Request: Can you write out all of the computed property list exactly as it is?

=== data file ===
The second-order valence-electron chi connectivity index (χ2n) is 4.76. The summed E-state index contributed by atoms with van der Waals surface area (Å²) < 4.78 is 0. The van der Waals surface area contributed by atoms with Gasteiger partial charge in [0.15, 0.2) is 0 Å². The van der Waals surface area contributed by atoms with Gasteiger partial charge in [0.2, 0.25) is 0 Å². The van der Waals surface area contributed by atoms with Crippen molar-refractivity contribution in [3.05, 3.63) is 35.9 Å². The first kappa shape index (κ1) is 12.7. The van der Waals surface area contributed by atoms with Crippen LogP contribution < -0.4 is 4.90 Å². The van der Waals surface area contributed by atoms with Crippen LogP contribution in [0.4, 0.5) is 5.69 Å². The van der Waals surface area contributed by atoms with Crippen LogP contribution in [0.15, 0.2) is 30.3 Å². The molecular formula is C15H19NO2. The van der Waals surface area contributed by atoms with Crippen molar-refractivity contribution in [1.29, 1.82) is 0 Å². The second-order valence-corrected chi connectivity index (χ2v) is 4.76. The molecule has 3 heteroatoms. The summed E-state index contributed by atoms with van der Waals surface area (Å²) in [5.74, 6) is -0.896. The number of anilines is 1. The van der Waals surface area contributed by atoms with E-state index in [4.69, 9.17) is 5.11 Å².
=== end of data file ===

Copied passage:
The second-order valence-electron chi connectivity index (χ2n) is 4.76. The summed E-state index contributed by atoms with van der Waals surface area (Å²) < 4.78 is 0. The van der Waals surface area contributed by atoms with Gasteiger partial charge in [0.15, 0.2) is 0 Å². The van der Waals surface area contributed by atoms with Gasteiger partial charge in [0.2, 0.25) is 0 Å². The van der Waals surface area contributed by atoms with Crippen molar-refractivity contribution in [3.05, 3.63) is 35.9 Å². The first kappa shape index (κ1) is 12.7. The van der Waals surface area contributed by atoms with Crippen LogP contribution < -0.4 is 4.90 Å². The van der Waals surface area contributed by atoms with Crippen LogP contribution in [0.4, 0.5) is 5.69 Å². The van der Waals surface area contributed by atoms with Crippen LogP contribution in [0.15, 0.2) is 30.3 Å². The molecular formula is C15H19NO2. The van der Waals surface area contributed by atoms with Crippen molar-refractivity contribution in [1.29, 1.82) is 0 Å². The second-order valence-corrected chi connectivity index (χ2v) is 4.76. The molecule has 3 heteroatoms. The summed E-state index contributed by atoms with van der Waals surface area (Å²) in [5.74, 6) is -0.896. The number of anilines is 1. The van der Waals surface area contributed by atoms with E-state index in [4.69, 9.17) is 5.11 Å².